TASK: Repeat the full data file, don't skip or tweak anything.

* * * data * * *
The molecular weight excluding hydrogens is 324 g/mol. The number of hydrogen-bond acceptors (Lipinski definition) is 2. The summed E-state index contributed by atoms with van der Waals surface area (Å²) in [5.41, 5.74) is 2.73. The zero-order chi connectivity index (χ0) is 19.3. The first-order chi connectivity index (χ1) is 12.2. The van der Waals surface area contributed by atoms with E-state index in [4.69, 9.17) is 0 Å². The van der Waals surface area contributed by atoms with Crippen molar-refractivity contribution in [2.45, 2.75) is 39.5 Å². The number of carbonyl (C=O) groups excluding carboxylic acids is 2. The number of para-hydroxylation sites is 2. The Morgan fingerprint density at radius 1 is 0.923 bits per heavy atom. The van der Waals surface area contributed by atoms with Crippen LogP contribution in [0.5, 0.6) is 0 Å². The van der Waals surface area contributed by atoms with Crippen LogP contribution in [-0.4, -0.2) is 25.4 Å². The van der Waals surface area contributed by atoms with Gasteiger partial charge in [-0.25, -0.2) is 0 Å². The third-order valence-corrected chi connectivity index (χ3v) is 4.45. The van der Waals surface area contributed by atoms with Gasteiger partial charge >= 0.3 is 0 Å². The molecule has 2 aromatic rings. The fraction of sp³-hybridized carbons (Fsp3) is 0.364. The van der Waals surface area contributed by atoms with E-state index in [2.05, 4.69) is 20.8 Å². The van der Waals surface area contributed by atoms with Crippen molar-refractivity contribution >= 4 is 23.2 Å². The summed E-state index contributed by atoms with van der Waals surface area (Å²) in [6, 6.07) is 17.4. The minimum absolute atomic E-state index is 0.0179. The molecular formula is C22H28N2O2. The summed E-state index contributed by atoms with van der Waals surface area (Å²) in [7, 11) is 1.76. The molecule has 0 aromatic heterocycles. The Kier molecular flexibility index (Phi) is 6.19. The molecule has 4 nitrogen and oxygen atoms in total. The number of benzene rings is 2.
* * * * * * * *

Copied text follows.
The molecular weight excluding hydrogens is 324 g/mol. The number of hydrogen-bond acceptors (Lipinski definition) is 2. The summed E-state index contributed by atoms with van der Waals surface area (Å²) in [5.41, 5.74) is 2.73. The zero-order chi connectivity index (χ0) is 19.3. The first-order chi connectivity index (χ1) is 12.2. The van der Waals surface area contributed by atoms with E-state index in [4.69, 9.17) is 0 Å². The van der Waals surface area contributed by atoms with Crippen molar-refractivity contribution in [2.45, 2.75) is 39.5 Å². The number of carbonyl (C=O) groups excluding carboxylic acids is 2. The number of para-hydroxylation sites is 2. The Morgan fingerprint density at radius 1 is 0.923 bits per heavy atom. The van der Waals surface area contributed by atoms with Crippen LogP contribution in [0.5, 0.6) is 0 Å². The van der Waals surface area contributed by atoms with Crippen LogP contribution in [-0.4, -0.2) is 25.4 Å². The van der Waals surface area contributed by atoms with Gasteiger partial charge in [-0.25, -0.2) is 0 Å². The third-order valence-corrected chi connectivity index (χ3v) is 4.45. The van der Waals surface area contributed by atoms with Gasteiger partial charge >= 0.3 is 0 Å². The molecule has 2 aromatic rings. The fraction of sp³-hybridized carbons (Fsp3) is 0.364. The van der Waals surface area contributed by atoms with E-state index in [2.05, 4.69) is 20.8 Å². The van der Waals surface area contributed by atoms with Crippen molar-refractivity contribution >= 4 is 23.2 Å². The summed E-state index contributed by atoms with van der Waals surface area (Å²) in [6, 6.07) is 17.4. The minimum absolute atomic E-state index is 0.0179. The molecular formula is C22H28N2O2. The summed E-state index contributed by atoms with van der Waals surface area (Å²) in [7, 11) is 1.76. The molecule has 0 aromatic heterocycles. The Kier molecular flexibility index (Phi) is 6.19. The molecule has 4 nitrogen and oxygen atoms in total. The number of benzene rings is 2.